The devices of the invention control light transmissivity by modulating reflectivity. Reflectivity modulation is preferable to absorption modulation because reflective devices require thinner films since reflectivity is not a function of film thickness; the devices of the invention thus consume less energy per charging cycle. In addition, because the reflective devices of the invention absorb a minimum of incoming light, they do not become hot as do absorptive films, thus minimizing thermally induced strains and increasing stability.
Other features and advantages of the invention will be apparent from the following description of the Preferred embodiments thereof, and from the claims.
We first briefly describe the drawing.
The FIGURE is a fragmentary cross-sectional view of an electrochromic device embodying the invention.
A reflectivity modulating device employing a ceramic, electrochromic, crystalline element is shown in the FIGURE. (As used herein, the term "ceramic" denotes a nonmetallic inorganic material.) Device 10 has optically transparent electrodes 12 and 12' connected to a conventional dc current source (not shown) and deposited on transparent substrate 14, typically glass; electrode thicknesses are 0.05-0.5 μm, preferably 0.1 μm. Suitable electrode materials are transparent, optically passive, conductive, ceramic materials, including SnO2-x, where X is between 0 and 0.3, inclusive; SnO2-x doped with Sb, F, or In; In2 O3-x, where X is between 0 and 0.3, inclusive; In2 O3-x doped with Sn, F, or Cd; In2 O3-x /SnO2-x alloys doped with Sn, Sb, F, In, or Cd; and glass substrates coated with these materials, e.g., NESA glass (PPG Industries) and NESATRON (PPG Industries). The most preferred material is Sb doped SnO2, which is deposited by vacuum sputtering.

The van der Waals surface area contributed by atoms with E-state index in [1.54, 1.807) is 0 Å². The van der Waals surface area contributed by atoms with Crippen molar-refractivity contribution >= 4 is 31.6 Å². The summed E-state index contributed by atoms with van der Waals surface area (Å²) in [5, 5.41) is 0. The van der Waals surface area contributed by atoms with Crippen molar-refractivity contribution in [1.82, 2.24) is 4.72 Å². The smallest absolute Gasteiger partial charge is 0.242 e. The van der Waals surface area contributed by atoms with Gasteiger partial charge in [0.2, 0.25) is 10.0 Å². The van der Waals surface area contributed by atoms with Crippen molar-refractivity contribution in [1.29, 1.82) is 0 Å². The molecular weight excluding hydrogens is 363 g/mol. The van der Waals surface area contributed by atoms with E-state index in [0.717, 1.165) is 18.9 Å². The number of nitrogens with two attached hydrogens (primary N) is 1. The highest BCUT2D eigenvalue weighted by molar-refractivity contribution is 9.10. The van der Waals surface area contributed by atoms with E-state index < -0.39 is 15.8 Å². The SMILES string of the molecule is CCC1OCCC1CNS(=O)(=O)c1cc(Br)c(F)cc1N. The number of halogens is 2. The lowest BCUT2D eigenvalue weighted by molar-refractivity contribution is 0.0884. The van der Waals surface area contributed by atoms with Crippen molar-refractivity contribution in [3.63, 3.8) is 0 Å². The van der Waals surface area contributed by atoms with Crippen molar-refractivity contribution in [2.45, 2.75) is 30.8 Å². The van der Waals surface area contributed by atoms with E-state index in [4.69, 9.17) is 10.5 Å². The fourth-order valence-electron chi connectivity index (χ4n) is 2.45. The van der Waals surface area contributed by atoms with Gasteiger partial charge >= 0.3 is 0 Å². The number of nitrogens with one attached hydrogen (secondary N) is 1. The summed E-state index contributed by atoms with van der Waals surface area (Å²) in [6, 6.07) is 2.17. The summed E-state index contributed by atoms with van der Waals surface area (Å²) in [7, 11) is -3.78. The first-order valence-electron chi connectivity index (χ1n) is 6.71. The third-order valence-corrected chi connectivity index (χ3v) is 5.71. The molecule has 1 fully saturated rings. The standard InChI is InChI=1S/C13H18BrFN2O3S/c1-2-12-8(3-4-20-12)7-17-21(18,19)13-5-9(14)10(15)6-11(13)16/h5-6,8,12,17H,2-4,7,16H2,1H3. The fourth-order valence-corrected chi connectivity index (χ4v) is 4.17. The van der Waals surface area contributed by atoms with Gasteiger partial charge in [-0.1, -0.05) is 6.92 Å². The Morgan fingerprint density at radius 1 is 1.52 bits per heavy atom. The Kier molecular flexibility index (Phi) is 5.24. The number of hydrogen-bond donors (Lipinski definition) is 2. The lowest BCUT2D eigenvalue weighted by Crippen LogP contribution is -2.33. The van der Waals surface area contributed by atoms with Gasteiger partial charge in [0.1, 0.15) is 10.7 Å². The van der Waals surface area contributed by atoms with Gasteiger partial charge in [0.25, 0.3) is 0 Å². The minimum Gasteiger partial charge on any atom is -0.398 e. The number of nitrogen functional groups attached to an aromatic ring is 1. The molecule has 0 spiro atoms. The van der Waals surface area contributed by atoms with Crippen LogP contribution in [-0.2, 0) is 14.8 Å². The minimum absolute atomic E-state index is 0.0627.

Electrodes 12 and 12' sandwich ceramic, electrochromic, crystalline layer 16 and ceramic layer 18 capable of reversibly inserting alkali metal or hydrogen ions into layer 16 in response to an applied dc current; layers 16 and 18 are separated by electrically insulating, ion conducting electrolyte 20. With the polarity of electrodes 12 and 12' set up as shown, electrode 12 is the cathode, enabling reduction of layer 16, while electrode 12 is the anode, enabling oxidation of layer 18.
Layer 16 is a ceramic, electrochromic, crystalline film which is highly reflective (R≧50%) when injected with electrons and charge compensating ions ("colored state") and highly transmissive (R≦10%) when these species are removed ("bleached state"). Reflectivity is enhanced by crystallinity which promotes free electron delocalization within the conduction band of the electrochromic material, resulting in optical and electrical behavior similar to that of a metal. In contrast, amorphous electrochromic films form an absorption band upon injection of electrons and charge compensating ions, rather than becoming reflective, because the injected electrons remain localized.
Examples of suitable materials for layer 16 include metal oxides, e.g., WO3, MoO3, and Nb2 O5 ; layered compounds having the formula MX2 where X is S or Se and M, independently, is Zr, Hf, V, Nb, Ta, Mo, or W; layered compounds having the formula MX3 where X is S or Se and M, independently, is Ti, Nb, or Mo; layered metal oxyhalides, e.g., FeOCl and VO2 F2 ; and compounds with channel-type crystal structures having the formula Mo3 X4 where X is S or Se The most preferred material is WO3.